[in-hyoo-meyn or, often, -yoo-]
not humane; lacking humanity, kindness, compassion, etc.

1590–1600; variant of inhuman; see in-3, humane

inhumanely, adverb

inhuman, inhumane. Unabridged
Based on the Random House Dictionary, © Random House, Inc. 2014.
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Word Origin & History

1481, from L. inhumanus (see inhuman). Originally a variant spelling and pronunciation of inhuman, it appears to have died out 17c. but been revived c.1822 as a negative form of humane (q.v.).
Online Etymology Dictionary, © 2010 Douglas Harper
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Example sentences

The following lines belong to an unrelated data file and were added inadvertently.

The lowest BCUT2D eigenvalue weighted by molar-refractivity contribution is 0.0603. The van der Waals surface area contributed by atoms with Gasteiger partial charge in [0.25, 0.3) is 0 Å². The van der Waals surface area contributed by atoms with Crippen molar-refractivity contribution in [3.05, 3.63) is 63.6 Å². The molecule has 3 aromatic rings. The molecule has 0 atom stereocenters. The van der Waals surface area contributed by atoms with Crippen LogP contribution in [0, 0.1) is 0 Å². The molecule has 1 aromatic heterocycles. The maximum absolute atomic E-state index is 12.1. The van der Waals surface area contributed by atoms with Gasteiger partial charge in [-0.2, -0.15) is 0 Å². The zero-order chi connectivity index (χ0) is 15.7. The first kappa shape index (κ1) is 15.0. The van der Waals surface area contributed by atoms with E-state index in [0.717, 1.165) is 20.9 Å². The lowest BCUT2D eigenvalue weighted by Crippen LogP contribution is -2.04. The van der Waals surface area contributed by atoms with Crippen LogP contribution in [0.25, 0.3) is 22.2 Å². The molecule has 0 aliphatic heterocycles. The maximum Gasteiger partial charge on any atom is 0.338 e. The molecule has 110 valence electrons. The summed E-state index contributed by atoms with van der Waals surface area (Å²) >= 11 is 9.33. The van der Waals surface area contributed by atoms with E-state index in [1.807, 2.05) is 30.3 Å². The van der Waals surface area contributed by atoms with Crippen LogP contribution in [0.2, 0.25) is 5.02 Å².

And if two die, officials say it would be inhumane to sustain an exhibit with a
  single elephant.
Several years later, a few courageous individuals began to protest the inhumane
  treatment of fat people and fat bodies.
Inside the prisons, this means inhumane overcrowding.
Animal welfare experts say the facility should be closed down because of its
  inhumane enclosures.
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